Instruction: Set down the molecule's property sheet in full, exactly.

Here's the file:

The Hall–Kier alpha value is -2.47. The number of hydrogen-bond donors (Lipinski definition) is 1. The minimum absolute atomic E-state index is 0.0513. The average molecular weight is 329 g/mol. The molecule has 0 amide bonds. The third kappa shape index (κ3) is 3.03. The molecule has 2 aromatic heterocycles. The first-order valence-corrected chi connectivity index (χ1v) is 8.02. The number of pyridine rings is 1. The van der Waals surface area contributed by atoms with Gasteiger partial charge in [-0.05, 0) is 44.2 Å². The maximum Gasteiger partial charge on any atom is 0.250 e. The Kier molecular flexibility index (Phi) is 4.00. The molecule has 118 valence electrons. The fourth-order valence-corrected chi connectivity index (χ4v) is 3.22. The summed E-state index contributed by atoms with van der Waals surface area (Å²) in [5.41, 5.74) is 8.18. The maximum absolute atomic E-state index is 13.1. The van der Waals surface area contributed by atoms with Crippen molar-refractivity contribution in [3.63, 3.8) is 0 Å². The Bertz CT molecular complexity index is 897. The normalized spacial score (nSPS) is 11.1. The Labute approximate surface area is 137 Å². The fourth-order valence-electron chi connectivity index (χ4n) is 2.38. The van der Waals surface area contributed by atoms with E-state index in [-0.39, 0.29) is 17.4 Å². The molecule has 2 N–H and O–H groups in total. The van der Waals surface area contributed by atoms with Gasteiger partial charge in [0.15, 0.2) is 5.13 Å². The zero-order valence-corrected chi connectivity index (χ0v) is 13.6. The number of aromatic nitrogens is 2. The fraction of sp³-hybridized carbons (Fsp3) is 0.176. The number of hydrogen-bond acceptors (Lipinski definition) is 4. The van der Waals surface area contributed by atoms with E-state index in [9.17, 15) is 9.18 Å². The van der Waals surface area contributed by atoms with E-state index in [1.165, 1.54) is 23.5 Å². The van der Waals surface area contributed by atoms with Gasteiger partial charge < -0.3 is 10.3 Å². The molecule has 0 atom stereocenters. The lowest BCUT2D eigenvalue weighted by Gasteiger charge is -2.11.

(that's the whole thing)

The Hall–Kier alpha value is -2.47. The number of hydrogen-bond donors (Lipinski definition) is 1. The minimum absolute atomic E-state index is 0.0513. The average molecular weight is 329 g/mol. The molecule has 0 amide bonds. The third kappa shape index (κ3) is 3.03. The molecule has 2 aromatic heterocycles. The first-order valence-corrected chi connectivity index (χ1v) is 8.02. The number of pyridine rings is 1. The van der Waals surface area contributed by atoms with Gasteiger partial charge in [-0.05, 0) is 44.2 Å². The maximum Gasteiger partial charge on any atom is 0.250 e. The Kier molecular flexibility index (Phi) is 4.00. The molecule has 118 valence electrons. The fourth-order valence-corrected chi connectivity index (χ4v) is 3.22. The summed E-state index contributed by atoms with van der Waals surface area (Å²) in [5.41, 5.74) is 8.18. The maximum absolute atomic E-state index is 13.1. The van der Waals surface area contributed by atoms with Crippen molar-refractivity contribution in [3.63, 3.8) is 0 Å². The Bertz CT molecular complexity index is 897. The normalized spacial score (nSPS) is 11.1. The Labute approximate surface area is 137 Å². The fourth-order valence-electron chi connectivity index (χ4n) is 2.38. The van der Waals surface area contributed by atoms with E-state index in [-0.39, 0.29) is 17.4 Å². The molecule has 2 N–H and O–H groups in total. The van der Waals surface area contributed by atoms with Gasteiger partial charge in [0.15, 0.2) is 5.13 Å². The zero-order valence-corrected chi connectivity index (χ0v) is 13.6. The number of aromatic nitrogens is 2. The fraction of sp³-hybridized carbons (Fsp3) is 0.176. The number of hydrogen-bond acceptors (Lipinski definition) is 4. The van der Waals surface area contributed by atoms with E-state index in [9.17, 15) is 9.18 Å². The van der Waals surface area contributed by atoms with E-state index in [1.165, 1.54) is 23.5 Å². The van der Waals surface area contributed by atoms with Gasteiger partial charge < -0.3 is 10.3 Å². The molecule has 0 atom stereocenters. The lowest BCUT2D eigenvalue weighted by Gasteiger charge is -2.11.